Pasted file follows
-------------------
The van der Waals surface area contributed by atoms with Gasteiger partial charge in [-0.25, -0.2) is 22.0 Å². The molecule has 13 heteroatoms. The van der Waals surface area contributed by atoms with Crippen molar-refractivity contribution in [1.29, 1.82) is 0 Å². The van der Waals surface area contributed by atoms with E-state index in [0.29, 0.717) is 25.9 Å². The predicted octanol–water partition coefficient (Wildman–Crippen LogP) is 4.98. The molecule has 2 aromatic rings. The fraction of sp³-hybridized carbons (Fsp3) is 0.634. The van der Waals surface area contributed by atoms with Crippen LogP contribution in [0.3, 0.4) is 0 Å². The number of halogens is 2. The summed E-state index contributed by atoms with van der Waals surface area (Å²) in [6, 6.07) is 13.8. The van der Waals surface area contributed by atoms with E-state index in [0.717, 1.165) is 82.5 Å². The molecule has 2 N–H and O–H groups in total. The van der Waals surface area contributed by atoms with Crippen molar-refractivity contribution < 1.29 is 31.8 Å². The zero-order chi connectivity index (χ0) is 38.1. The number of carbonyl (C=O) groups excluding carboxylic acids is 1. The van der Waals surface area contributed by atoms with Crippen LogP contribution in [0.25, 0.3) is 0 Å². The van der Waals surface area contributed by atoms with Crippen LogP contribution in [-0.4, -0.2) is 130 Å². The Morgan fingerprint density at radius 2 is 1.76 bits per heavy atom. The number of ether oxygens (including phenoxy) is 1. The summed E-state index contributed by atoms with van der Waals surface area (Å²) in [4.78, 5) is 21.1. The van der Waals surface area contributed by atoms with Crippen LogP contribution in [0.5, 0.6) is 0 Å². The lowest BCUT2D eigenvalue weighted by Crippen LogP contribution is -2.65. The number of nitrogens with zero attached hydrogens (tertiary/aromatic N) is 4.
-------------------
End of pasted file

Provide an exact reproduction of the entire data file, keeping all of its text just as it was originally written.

The van der Waals surface area contributed by atoms with Gasteiger partial charge in [-0.25, -0.2) is 22.0 Å². The molecule has 13 heteroatoms. The van der Waals surface area contributed by atoms with Crippen molar-refractivity contribution in [1.29, 1.82) is 0 Å². The van der Waals surface area contributed by atoms with E-state index in [0.29, 0.717) is 25.9 Å². The predicted octanol–water partition coefficient (Wildman–Crippen LogP) is 4.98. The molecule has 2 aromatic rings. The fraction of sp³-hybridized carbons (Fsp3) is 0.634. The van der Waals surface area contributed by atoms with Crippen LogP contribution in [0.3, 0.4) is 0 Å². The number of halogens is 2. The summed E-state index contributed by atoms with van der Waals surface area (Å²) in [6, 6.07) is 13.8. The van der Waals surface area contributed by atoms with E-state index in [0.717, 1.165) is 82.5 Å². The molecule has 2 N–H and O–H groups in total. The van der Waals surface area contributed by atoms with Crippen molar-refractivity contribution < 1.29 is 31.8 Å². The zero-order chi connectivity index (χ0) is 38.1. The number of carbonyl (C=O) groups excluding carboxylic acids is 1. The van der Waals surface area contributed by atoms with Crippen LogP contribution in [0.25, 0.3) is 0 Å². The van der Waals surface area contributed by atoms with Crippen LogP contribution in [-0.4, -0.2) is 130 Å². The Morgan fingerprint density at radius 2 is 1.76 bits per heavy atom. The number of ether oxygens (including phenoxy) is 1. The summed E-state index contributed by atoms with van der Waals surface area (Å²) in [4.78, 5) is 21.1. The van der Waals surface area contributed by atoms with Crippen LogP contribution in [0.5, 0.6) is 0 Å². The lowest BCUT2D eigenvalue weighted by Crippen LogP contribution is -2.65. The number of nitrogens with zero attached hydrogens (tertiary/aromatic N) is 4.